Culture comes in all shapes and sizes in Amsterdam. Whether you’re looking for artworks by revered masters, time capsules from the Second World War or a glimpse into a shady section of society, this is a city that has it all. These are the museums that you should miss at your peril…
Reopened in 2013 following a decade-long refurbishment project which cost upwards of $400 million, the Rijksmuseum is Amsterdam’s answer to the Louvre – a grand gallery packed wall-to-wall with more than 8,000 artistic and historic masterpieces.
Visitors flock here from all around the world to admire Rembrandt’s ‘The Night Watch’, alongside stunning Golden Age paintings dating from the Middle Ages. Don’t miss the iconic works by the Dutch Masters, including Johannes Vermeer and Frans Hals. If you’re a real art aficionado, a private guided tour led by an expert is a must. www.rijksmuseum.nl
Described as the world’s ‘first and only’ museum of prostitution and housed in a former brothel, this saucy and scandalous museum is aptly located in the heart of Amsterdam’s historic Red Light District. It offers a portal into one of the weirder aspects of the city’s fabric and its relaxed attitudes to adult entertainment and sex work. Step inside to discover how De Wallen - or the Red Light District as it’s known - first came into being in 1385, learn all of the industry’s secrets and hear first-hand stories of sex, crime and even murder. Completely unique to the city, the museum also contains reconstructions of both period and modern-day rooms, as well as a rather interesting Lost and Found collection… www.redlightsecrets.com/en/
Marvel at microbes
Just a stone’s throw away from the city zoo is arguably Amsterdam’s strangest cultural addresses. Micropia is a one-of-a-kind museum dedicated to microbes and aimed squarely at those who, er, are keen to get up close and personal with friendly and unfriendly bacteria.
First opened in 2014 by Queen Maxima of the Netherlands, this microbiological meeting place encourages visitors to look deep into petri dishes filled with all manner of magnificent microorganisms. Elsewhere there’s a sobering exhibit on how bacteria affects food after its use-by dates while younger visitors are also well-catered for and invited to collect stamps of their favourite microbes by tracking down each one and printing it onto a cardboard cut-out of a petri dish.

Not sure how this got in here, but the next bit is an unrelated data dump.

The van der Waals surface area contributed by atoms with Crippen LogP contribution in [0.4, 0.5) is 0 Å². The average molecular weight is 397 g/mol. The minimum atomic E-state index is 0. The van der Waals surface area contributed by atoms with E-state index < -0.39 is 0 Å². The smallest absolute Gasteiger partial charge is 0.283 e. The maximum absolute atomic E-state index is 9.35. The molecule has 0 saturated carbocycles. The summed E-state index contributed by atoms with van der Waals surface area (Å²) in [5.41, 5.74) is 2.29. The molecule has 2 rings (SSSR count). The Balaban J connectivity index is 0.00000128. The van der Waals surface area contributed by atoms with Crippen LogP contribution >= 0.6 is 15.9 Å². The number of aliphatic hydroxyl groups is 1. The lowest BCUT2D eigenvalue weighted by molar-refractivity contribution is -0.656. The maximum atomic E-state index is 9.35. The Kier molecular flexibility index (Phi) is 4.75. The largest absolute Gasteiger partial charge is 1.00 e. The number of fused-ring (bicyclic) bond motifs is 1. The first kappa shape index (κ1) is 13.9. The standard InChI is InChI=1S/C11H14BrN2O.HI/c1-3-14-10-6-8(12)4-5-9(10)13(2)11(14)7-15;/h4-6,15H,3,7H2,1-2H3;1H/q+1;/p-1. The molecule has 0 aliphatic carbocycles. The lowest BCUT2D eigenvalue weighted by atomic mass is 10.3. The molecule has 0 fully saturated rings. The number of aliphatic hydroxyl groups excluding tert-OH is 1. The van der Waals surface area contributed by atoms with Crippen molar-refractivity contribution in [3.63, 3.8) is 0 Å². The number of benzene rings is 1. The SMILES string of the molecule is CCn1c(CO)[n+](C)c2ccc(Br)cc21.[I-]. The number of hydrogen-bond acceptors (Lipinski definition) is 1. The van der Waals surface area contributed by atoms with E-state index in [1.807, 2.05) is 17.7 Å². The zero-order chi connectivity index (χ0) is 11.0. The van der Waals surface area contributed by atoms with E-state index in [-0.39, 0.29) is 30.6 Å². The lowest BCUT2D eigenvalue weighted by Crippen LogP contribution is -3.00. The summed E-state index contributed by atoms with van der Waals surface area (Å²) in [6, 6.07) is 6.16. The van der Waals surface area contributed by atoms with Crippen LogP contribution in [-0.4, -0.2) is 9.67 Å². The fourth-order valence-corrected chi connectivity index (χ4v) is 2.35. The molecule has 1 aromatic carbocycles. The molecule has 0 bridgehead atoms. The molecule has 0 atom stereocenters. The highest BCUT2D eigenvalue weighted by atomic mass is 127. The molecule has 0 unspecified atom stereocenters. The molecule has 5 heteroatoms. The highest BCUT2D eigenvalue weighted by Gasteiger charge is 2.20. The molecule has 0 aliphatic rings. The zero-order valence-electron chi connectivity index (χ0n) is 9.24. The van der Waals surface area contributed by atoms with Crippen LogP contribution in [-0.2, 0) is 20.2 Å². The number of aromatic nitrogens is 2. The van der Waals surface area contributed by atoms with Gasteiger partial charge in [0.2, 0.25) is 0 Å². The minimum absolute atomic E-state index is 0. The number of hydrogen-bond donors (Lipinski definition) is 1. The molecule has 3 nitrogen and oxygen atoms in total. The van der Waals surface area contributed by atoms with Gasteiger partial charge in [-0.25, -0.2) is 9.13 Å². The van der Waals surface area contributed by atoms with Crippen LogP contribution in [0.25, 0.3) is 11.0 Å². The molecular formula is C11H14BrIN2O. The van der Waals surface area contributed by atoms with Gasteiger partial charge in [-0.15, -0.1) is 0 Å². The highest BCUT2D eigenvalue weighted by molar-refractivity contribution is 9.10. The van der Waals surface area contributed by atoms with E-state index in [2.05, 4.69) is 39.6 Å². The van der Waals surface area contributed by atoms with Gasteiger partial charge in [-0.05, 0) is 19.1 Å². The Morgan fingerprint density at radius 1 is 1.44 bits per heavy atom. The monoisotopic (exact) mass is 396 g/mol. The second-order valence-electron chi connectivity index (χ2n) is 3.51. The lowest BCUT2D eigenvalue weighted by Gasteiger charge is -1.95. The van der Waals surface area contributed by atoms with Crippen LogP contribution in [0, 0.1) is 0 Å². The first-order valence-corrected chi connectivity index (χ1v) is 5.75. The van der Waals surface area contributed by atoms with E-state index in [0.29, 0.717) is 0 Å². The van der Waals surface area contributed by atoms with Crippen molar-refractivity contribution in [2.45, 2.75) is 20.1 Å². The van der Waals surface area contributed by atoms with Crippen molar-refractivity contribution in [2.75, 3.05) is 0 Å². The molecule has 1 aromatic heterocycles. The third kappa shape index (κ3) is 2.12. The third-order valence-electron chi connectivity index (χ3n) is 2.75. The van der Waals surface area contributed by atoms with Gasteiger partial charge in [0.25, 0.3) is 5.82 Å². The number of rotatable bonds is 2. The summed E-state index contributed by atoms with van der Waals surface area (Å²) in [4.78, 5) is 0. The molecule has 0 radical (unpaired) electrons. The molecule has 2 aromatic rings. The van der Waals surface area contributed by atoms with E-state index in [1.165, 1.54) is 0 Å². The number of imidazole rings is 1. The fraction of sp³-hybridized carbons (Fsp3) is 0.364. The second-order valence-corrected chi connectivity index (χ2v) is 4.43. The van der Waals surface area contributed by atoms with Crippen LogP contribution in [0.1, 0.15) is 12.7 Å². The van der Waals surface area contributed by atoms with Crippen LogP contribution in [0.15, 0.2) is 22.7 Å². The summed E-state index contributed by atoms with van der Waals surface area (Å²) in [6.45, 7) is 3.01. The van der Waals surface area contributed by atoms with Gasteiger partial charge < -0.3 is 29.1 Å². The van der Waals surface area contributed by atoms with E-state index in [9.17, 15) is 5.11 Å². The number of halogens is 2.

The man behind the legend
Van Gogh is truly one of the art world’s great enigmas. As one of the 20th century’s most prolific artists, he painted masterpieces as Almond Blossom, Sunflowers and The Potato Eaters – all three of which are on display here alongside several of the Dutch artist’s beguiling self-portraits.
Amsterdam’s brilliant Van Gogh Museum is an art lovers’ paradise, but those with a little more cultural curiosity should take the opportunity to follow in the great painter’s footsteps as part of a specially tailored Van Gogh tour taking in all of the artist’s Amsterdam influences, experiences and masterworks in one go. You’ll even get to learn why he chopped off his own ear and the mystery surrounding his death… www.vangoghmuseum.nl/en
No trip to Amsterdam is complete without a visit to the Anne Frank House – a city landmark that, throughout the 1940s, played centre stage to one of the most heart-wrenching personal accounts of what life was like during the Nazi occupation of Holland. In 2019, this fabled museum attracted an astonishing 1.3 million visitors, and with the tales these walls have to tell, it’s not hard to see why. Anne Frank’s ‘The Diary of a Young Girl’ has touched hearts for generations, but this interactive museum offers visitors the chance to experience Anne’s gruelling tale through photos, videos, and original items dotted throughout the very same building at Prinsengracht 263 where Anne’s family first went into hiding in July 1942. Not for the faint of heart. www.annefrank.org/en/museum/
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Image credit: Prawny at Pixabay.